Vernalis Adaptive Management Plan (VAMP)

Tim Stroshane continues: “D-1641 also incorporated a new negotiated and voluntary San Joaquin River agreement in which an adaptive management experiment on salmon migration and biology would be conducted for 12 years in lieu of meeting the Vernalis San Joaquin River flow objective of the 1995 plan.  The Board agreed.

The Vernalis Adaptive Management Plan ultimately failed to meet expectations.  The science work done was helpful and interesting, but ultimately inconclusive for two main reasons.  First, the water gods did not provide a sequence of water years varied enough to be meaningful for further adaptive management purposes.  Second, what flows were provided were not enough to make meaningful pulses for the fish to take advantage of as they headed to sea.

This part of D-1641 was litigated immediately in 2000.  The 2006 Robie decision found that the Water Board violated Clean Water laws when it allowed the San Joaquin River agreement and its VAMP experiment to go forward within D-1641, but without having provided in the 1995 plan that negotiated agreements in lieu of meeting flow objectives could be used as an alternative for Vernalis flow compliance.  The Water Board took the Robie decision to heart, and is now calling for voluntary agreements where the Sacramento and San Joaquin River basins as among the amendments to the water quality plan in the Delta.  So far, none have been concluded.

Delta exports

Tim Stroshane continues: “This chart shows how state and federal water exports south of the Delta responded when the Bay Delta Accord took effect with approval of D-1641 in 2000.  D-1641 was a boon to the projects in wetter years, from 2000 – 2007, and again in 2011 when conditions were very wet.  The declines in exports in 2008, 2009, and from 2012 through 2015 were due primarily to drought.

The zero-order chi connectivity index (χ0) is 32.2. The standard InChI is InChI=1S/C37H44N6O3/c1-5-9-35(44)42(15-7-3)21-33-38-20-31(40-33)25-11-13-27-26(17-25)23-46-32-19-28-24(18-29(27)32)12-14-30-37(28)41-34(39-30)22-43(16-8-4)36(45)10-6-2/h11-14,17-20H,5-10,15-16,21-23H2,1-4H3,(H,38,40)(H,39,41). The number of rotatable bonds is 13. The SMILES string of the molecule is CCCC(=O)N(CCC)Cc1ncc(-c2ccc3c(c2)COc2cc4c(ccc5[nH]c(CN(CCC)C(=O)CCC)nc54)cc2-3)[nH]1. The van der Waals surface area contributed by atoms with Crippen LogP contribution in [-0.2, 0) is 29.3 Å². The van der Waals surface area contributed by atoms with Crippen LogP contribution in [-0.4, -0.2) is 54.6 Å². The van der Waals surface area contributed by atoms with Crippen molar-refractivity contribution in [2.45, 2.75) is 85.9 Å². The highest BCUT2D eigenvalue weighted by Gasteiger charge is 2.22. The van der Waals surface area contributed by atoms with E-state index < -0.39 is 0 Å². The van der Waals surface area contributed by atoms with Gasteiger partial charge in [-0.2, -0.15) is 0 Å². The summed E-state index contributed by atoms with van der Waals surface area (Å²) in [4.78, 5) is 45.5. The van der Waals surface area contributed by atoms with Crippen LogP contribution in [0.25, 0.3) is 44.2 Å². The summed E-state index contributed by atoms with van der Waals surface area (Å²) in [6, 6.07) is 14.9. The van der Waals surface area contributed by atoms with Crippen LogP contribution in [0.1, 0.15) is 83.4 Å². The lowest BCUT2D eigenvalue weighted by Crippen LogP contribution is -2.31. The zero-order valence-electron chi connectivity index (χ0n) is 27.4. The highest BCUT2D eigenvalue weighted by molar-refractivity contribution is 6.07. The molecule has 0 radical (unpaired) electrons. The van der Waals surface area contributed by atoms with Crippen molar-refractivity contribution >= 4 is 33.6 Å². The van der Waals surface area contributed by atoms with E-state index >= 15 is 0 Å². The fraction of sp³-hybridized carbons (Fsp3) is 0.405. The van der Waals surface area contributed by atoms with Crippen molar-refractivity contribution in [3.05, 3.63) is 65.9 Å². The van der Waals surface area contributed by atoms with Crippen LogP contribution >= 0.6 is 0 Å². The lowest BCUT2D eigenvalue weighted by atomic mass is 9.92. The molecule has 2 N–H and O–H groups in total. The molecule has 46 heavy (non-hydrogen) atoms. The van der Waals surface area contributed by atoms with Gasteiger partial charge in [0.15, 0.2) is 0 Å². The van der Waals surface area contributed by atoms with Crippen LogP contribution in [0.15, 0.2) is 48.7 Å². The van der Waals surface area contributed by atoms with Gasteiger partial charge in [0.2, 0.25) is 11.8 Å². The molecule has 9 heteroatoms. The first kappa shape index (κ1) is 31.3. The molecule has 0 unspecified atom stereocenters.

Water quality and ecological problems also worsened after 2000 under the regime of the Bay Delta Accord and D-1641.  By 2005, many fish and other species populations were crashing in the Delta and by 2009, harmful algal blooms had emerged as a new ecological and water quality stressor in the Delta and other water bodies throughout California.

UPDATE TO THE BAY-DELTA WATER QUALITY CONTROL PLAN

Tim Stroshane continues: “The 2018 Phase 1 amendments to the Bay Delta Plan begun in 2009 were delayed by two droughts and the California Water Fix project water rights hearings 2015 through 2018.  But when they got to it, first the Water Board amended the 1995 plan to provide a new flow objective ranging from 30 to 50% of unimpaired flow, not only on the San Joaquin River itself, but on its major tributaries, the Stanislaus, Tuolumne and Merced Rivers.  The Board adopted a starting point of 40% of unimpaired flow which was the mid-point of the range.  These target flows are higher than actual flows on the tributaries prior to their adoption.  The season of use is from February 1st through June 30th each year now.

While Restore the Delta and other environmental water advocates wanted to see still higher flows, we felt ultimately the Board’s action was at least better than the earlier status quo.